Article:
6/10/13 - the American "boss"

In today's selection -- the American as the "boss." In 1889, a point at which America had fully arrived as the world's leading economy, Mark Twain's novel A Connecticut Yankee in King Arthur's Court gently lampooned the emerging American hubris. Twain's protagonist, Hank Morgan, wakes up in England in 528 AD, and, with the no-nonsense bravado typical of that era, promptly proceeds to take over and modernize the kingdom. In the process, however, "his tyranny dwarfs that of King Arthur, his violence surpasses that of the knights, his zeal to indoctrinate eclipses that of the church":

"The year is 1889, and the 'Yankee Pedlar' of Melville's time has given way to 'Yankee Know-How.' The Connecticut man, Hank Morgan by name, gets into a fight, takes a blow to the head, and awakes in unfamiliar surroundings. He is promptly captured by a mounted knight whom he takes to be a fugitive from an asylum or circus. The knight means to drive his prisoner to a fell fortress in the distance. '''Bridgeport?" said I, pointing. "Camelot," said he.' Informed the year is A.D. 528, and this is indeed King Arthur's court, the Yankee records, 'I made up my mind to two things; if it was still the nineteenth century and I was among lunatics and couldn't get away, I would presently boss that asylum or know the reason why; and if on the other hand it was really the sixth century, all right, I didn't want any softer thing: I would boss the whole country inside of three months.'

"Morgan's deliverance comes from his knowledge that a total eclipse of the sun occurred that very year. So he pronounces himself a wizard who will extinguish the sun unless he is made Arthur's prime minister. Still, Morgan must contest with the envious Merlin. But after 'calling down lightning' on Merlin's tower (dynamite, wire, and a lightning rod do the trick) he is given the run of the kingdom. Within a few years the Connecticut Yankee founds mines and factories, railroads and telegraphs, schools, hospitals, and a newspaper. The noblemen are given prestigious positions in the new economy to appease their vanity and keep them out of trouble. Sir Launcelot, for instance, becomes chairman of the stock exchange. But however much the Yankee despises feudalism, he needs a title himself to be accorded the respect he deserves. So he gives himself one: The Boss.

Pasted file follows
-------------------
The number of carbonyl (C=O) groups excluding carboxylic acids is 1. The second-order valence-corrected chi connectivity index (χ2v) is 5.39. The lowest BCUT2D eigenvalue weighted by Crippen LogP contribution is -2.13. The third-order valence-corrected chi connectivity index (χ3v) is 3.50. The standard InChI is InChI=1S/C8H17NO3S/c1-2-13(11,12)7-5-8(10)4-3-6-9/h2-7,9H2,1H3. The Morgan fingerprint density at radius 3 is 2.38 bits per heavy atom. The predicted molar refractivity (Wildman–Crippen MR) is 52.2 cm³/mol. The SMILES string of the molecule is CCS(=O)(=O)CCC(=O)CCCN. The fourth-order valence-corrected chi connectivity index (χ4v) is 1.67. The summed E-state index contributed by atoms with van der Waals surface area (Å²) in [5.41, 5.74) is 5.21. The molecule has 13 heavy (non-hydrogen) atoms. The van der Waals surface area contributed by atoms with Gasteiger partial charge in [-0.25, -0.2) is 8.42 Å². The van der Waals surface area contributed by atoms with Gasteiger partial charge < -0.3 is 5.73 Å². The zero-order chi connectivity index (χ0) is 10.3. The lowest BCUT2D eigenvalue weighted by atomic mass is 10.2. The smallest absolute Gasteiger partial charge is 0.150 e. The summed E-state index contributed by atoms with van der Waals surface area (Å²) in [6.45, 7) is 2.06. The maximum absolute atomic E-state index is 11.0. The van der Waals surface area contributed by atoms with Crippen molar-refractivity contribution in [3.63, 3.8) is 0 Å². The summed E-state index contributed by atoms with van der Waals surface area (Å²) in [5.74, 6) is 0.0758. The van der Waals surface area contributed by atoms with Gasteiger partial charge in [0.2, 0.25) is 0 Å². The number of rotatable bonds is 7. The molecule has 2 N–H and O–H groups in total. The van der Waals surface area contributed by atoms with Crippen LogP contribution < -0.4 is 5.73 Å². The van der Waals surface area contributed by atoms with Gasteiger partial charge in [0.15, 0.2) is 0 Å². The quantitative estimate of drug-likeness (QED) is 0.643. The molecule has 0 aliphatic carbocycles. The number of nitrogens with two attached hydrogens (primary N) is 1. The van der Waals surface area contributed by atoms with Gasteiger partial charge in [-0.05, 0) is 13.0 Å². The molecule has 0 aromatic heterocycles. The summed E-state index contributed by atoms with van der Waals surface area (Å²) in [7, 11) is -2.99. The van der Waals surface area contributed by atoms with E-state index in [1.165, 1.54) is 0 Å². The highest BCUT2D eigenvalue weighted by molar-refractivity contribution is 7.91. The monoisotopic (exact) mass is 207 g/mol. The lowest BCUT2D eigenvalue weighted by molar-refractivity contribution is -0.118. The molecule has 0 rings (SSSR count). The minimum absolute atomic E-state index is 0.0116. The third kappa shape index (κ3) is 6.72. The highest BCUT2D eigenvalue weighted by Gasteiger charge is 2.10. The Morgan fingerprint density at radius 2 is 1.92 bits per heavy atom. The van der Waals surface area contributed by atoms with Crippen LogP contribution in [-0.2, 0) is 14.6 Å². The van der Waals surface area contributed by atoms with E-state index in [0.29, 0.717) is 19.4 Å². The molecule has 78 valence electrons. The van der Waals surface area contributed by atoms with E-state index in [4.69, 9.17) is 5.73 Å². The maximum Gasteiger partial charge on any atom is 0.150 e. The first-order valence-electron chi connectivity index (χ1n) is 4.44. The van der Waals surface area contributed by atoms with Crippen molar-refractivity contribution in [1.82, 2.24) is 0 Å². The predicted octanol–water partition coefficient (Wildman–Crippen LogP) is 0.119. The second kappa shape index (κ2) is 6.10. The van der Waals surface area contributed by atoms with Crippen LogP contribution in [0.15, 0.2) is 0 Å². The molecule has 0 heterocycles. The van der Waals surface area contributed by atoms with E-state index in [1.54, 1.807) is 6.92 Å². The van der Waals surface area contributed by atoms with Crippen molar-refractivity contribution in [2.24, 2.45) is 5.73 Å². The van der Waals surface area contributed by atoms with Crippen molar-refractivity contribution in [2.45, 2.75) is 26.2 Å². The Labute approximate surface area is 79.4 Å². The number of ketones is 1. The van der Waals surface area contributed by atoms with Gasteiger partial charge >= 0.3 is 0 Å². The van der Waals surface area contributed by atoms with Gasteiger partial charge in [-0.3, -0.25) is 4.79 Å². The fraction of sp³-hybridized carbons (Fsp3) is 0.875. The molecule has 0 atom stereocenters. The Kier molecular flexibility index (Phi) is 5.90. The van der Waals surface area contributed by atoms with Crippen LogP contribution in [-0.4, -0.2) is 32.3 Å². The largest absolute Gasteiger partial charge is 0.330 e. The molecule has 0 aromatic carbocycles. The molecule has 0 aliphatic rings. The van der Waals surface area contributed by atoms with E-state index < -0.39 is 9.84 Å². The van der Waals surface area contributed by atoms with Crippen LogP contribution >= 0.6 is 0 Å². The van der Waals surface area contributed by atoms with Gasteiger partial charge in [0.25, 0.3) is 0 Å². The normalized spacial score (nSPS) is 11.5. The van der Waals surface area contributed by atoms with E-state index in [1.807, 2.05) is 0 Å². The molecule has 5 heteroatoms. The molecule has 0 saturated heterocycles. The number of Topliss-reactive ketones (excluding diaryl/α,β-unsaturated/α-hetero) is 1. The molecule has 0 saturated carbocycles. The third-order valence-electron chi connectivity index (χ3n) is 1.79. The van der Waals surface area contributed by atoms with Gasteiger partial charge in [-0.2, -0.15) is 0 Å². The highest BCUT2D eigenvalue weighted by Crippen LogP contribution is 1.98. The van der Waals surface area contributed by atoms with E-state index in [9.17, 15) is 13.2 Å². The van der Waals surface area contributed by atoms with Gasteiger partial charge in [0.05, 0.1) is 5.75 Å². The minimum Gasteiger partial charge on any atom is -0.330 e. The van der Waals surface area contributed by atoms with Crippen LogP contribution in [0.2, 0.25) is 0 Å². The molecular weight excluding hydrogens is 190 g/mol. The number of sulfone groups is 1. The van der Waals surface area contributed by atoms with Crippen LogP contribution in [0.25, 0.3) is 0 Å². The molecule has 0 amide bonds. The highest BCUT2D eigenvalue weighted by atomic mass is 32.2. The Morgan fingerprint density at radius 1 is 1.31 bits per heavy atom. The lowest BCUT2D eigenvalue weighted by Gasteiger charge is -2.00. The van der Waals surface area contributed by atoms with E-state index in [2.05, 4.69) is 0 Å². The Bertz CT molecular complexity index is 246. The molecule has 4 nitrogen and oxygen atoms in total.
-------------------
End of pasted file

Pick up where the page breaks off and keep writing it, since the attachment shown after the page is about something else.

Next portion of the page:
"Morgan is now the most powerful man who ever existed. But his beneficent goals are to prosper medieval England and liberate its superstitious minions from the grip of the church and nobility. First, he removes children to a secret Man Factory ... Next, he determines to overthrow a system in which 994 people out of a thousand slave on behalf of the remaining six: 'It seemed to me that what the nine hundred and ninety-four dupes needed was a new deal.' Finally, he dreams of deposing Arthur and teaching the people self-government. ...

"As Morgan works to collapse a millennium of progress into a few decades, the church awaits a chance to strike back. At length the clergy conjure a false emergency calling Morgan abroad, then take advantage of his absence to place all his works under interdict. Morgan returns to find England laid waste, ... Enraged, he calls for a revolution and holes up in a redoubt guarded by electric fences and minefields, Gatling guns, and a great moat he can flood at the turn of a lever. The flower of English chivalry, driven by king, church, and honor, defiantly charge the fort until all 25,000 are electrocuted, blown to bits, drowned, or riddled by bullets. Morgan and his boys feel nothing but pride until, the next morning, a mysterious intruder pronounces their doom. They cannot leave the fort since England outside is more hostile than ever. But they cannot remain without being poisoned by the rotting corpses around them. Pulling off his disguise the intruder cries: 'Ye were conquerors; ye are conquered! ... Ye shall all die in this place -- every one except him. He sleepeth now -- and shall sleep thirteen centuries. I am Merlin! ...

"Twain himself claimed his purpose in writing A Connecticut Yankee was to contrast medieval with modern civilization, 'to the advantage of the latter, of course.' ... Whatever the sub text, Twain had no illusions that wars designed to extinguish the past could usher in utopias or change human nature. The American hustler Morgan fairly boasts of his know-how, impatience, and lust for control. But no matter how godlike his powers, Morgan cannot win hearts and minds. His outward appeal (like that of his namesake sorceress Morgan le Fay) masks evils no different from those he longs to expunge. His tyranny dwarfs that of King Arthur, his violence surpasses that of the knights, his zeal to indoctrinate eclipses that of the church. We know Twain affirmed science and delighted in technology. But he discerned, as clearly as his contemporary Jules Verne did, the American potential for hubris."


Walter A. McDougall


Freedom Just Around the Corner: A New American History 1585-1828


HarperCollins Publishers


Copyright 2004 by Walter A. McDougall


barns and noble booksellers
Support Independent Bookstores - Visit

All delanceyplace profits are donated to charity and support children’s literacy projects.


Sign in or create an account to comment